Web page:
As if their motives needed further corroboration, some of the media’s most influential reporters continue to prove that their pouty jockeying with the Church is little more than a game. After demanding a personal apology from Pope Benedict, the press seemed to be holding its collective breath, hoping the pontiff would pull a Jimmy Swaggart , though, clearly, that glove wouldn’t have fit. Now that those demanding a public apology have gotten one —infused with inspiring pastoral theology , I might add—they now claim the pope’s words are merely symbolic, and declare his promise of remedial action unsatisfying. With time, some of that dissatisfaction may abate. But what seems unquenchable is the impulse on the part of religion journalists to downplay or ignore the apology on account of its lack of melodrama.

After registering his rejection of the pope’s apology, one writer featured by CNN couldn’t quite put into words his additional demands for the pope, except for his hope that diocesan websites would post mug shots of offending ex-priests. He went on to describe the successor of Peter as a sort of spiritual dictator. Others complained the pope’s homily lacked sufficient detail on the Church’s policy toward sexual abuse claims, which, one might conclude, stems from their misapprehension of what a homily is. CNN’s Kyra Phillips strangely denied the pope had offered any form of apology at all, citing a distinction without a difference: “there are two simple words we haven’t heard: I’m sorry.” MSNBC’s Savannah Guthrie was barely able to acknowledge the pope’s words, steering her remarks away from the pope’s obvious sincerity towards voices critical of the Church.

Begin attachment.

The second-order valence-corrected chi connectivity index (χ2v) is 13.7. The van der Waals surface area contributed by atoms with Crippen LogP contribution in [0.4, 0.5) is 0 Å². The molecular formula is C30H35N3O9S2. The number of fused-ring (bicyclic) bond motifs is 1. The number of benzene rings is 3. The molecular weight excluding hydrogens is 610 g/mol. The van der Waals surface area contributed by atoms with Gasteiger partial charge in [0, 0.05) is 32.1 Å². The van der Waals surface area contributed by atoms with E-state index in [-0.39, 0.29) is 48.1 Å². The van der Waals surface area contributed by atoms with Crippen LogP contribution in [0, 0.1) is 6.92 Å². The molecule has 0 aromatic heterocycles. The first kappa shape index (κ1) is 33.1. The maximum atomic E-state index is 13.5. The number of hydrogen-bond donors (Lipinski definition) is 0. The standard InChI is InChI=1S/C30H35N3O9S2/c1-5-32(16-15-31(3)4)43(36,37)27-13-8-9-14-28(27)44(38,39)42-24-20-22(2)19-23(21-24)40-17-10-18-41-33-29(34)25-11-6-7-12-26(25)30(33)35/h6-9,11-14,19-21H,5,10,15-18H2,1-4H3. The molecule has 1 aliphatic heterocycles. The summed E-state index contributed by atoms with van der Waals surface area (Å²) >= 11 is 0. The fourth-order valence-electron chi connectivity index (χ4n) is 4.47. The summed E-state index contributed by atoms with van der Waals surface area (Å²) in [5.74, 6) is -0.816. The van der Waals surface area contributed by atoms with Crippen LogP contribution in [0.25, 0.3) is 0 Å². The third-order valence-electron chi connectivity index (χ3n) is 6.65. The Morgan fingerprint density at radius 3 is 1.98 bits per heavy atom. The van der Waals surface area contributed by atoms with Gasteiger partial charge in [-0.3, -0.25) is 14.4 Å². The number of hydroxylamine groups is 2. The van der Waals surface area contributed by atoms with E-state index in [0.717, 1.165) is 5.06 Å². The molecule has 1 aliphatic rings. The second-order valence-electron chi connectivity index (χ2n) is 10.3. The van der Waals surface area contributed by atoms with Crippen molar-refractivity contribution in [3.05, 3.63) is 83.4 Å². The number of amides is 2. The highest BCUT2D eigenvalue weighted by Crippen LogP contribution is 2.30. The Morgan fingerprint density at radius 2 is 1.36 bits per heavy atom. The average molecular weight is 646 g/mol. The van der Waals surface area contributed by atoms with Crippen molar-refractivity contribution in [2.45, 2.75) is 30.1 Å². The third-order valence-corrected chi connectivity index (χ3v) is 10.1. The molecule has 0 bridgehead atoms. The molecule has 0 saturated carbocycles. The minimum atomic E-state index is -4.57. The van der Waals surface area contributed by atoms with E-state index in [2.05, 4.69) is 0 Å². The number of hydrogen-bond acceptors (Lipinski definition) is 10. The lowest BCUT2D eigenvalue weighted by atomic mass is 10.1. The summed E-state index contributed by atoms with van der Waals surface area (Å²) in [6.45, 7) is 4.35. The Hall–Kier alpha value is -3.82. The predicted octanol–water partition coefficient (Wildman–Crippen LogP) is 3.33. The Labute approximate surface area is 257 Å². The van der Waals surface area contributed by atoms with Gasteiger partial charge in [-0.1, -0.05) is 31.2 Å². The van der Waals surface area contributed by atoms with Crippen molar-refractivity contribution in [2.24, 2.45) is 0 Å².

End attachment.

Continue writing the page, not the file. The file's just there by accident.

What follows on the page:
Something tells me that, instead of the rather unassailable, “Pope begs forgiveness” headline, these people would rather see a title page reading, “Pope begs forgiveness, seeks settlement with faithful by declaring Sunday Mass optional.” Or something like that.

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